After a March break that included townhalls for all the party leaders, Singh returned to Parliament Hill this week looking increasingly like a man looking for a trial separation if a not a divorce.
He must decide whether to become part of the China election interference scandal or not.
On Tuesday he announced that he would vote in favor of a Conservative motion to force Trudeau Chief of Staff Katie Telford to appear before the Procedure and House Affairs Committee that is investigating Chinese interference in Canadian elections. Trudeau quickly agreed to allow Telford to testify.
On Feb. 27, Singh called for a public inquiry into the China scandal.
Since agreeing to prop up the Trudeau government, Singh has played the role of a man who can’t decide whether he’s an opposition leader or a member of a faux coalition that results in Singh rising in the House of Commons every day and lobbing softball questions to Trudeau and then retreating to his social media and doing his best to defy Trudeau with tweets and Facebook texts that suggest he is only supporting Trudeau to satisfy the greater Canadian good.
Although the marriage is on the rocks with Singh increasingly sounding like he wants out, a divorce is not imminent, especially since the NDP is not exactly being encouraged by the polls to fight a federal election. But he doesn’t want to go down with the ship along with Trudeau.
However, Singh has backed himself into a corner of late, suggesting that the NDP might not support the upcoming March 28 Liberal budget if Trudeau doesn’t agree to a public inquiry into the China abyss. That would be the end of the NDP’s alliance with the Liberals who would lose a non-confidence vote leading to an election sometime in the Spring.
What the NDP leader needs to know is how fragile is his party’s support among its core voters. A recent by-election in Mississauga might have provided Singh a look into the political crystal ball. Support for the NDP cratered with the Liberal candidate capturing 51 percent of the vote and the NDP running third with little more support than splinter parties.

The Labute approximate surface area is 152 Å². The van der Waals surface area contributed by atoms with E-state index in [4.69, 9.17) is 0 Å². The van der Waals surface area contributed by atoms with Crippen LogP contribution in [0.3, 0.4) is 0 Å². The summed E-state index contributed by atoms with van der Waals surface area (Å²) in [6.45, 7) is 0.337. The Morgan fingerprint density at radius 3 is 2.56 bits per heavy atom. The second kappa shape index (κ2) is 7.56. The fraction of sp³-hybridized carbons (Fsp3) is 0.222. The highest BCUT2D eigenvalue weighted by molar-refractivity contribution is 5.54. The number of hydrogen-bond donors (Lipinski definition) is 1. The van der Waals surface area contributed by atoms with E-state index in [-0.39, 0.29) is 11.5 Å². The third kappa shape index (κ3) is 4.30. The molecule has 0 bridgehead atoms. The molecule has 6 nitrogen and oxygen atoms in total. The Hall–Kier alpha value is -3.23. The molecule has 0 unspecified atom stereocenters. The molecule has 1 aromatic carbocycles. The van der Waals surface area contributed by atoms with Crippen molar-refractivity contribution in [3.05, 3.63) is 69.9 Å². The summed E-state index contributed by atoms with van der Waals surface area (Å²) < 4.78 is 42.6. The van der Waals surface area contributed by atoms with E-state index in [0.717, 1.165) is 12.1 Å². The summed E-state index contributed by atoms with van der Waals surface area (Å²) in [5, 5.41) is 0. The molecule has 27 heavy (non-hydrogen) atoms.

Conservative leader Pierre Poilievre did nothing to enhance his party’s chances in the vote, not campaigning for his candidate and not really expecting to win.
But the real shock was how badly the NDP fared. The Liberal vote held but the NDP support was not much better than the Peoples Party of Canada. If that electoral phenomenon was a foretaste of what the NDP can expect writ large in the upcoming federal election, the numbers spell doom for a party that does not really own any province or region in Canada and relies on picking up seats in tight three-way races.
Some of the NDP support is undoubtedly going to the Liberals -- as it did in Mississauga – but a lot of the party’s traditional blue collar support is going to the Conservatives. When Poilievre expressed his support for the Freedom Convoy protest in February 2022, when truckers was across Canada descended on Ottawa to protest COVID-19 vaccine mandates, it was like a deep fissure opened up in the NDP vote and working-class people suddenly realized they had more in common with the Conservatives than they did with the woke socialists who are obsessed with gender pronouns, climate change hysteria and censoring “disinformation.”
So as Singh hosts townhalls this week, he won’t only look like a desperate man, he will be one. While he is shuffling nearer to really criticizing Trudeau, he still looks like a vacillating straight man for Trudeau.
Trudeau will be hosting his own townhalls during the March break and he will undoubtedly get an earful from angry voters who want to know what the prime minister new about Chinese interference and its direct funding of Liberal candidates. Both Trudeau and Singh are trying to buy time – but for what? Do either of them really believe the electoral choices will be easier a month or two from now.
China has become Trudeau’s Watergate and Singh has been so slow to transition from politician buddy to political foe that he could well end up wearing a large portion of the blame even if he didn’t apparently benefit from Chinese largesse in the 2021 election. It’s merely massive guilt by close association.
The only winners from the China scandal are the Conservatives who have rightly gone for Trudeau’s jugular from the beginning of the scandal. And with Trudeau down for the count and Singh looking like the listless, undecided and indeterminate leader that he is, this could all be sympatico for Poilievre who could well lead his party to a landslide election victory when the NDP inevitably pulls the plug on their alliance with the Liberals.
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Remind me next month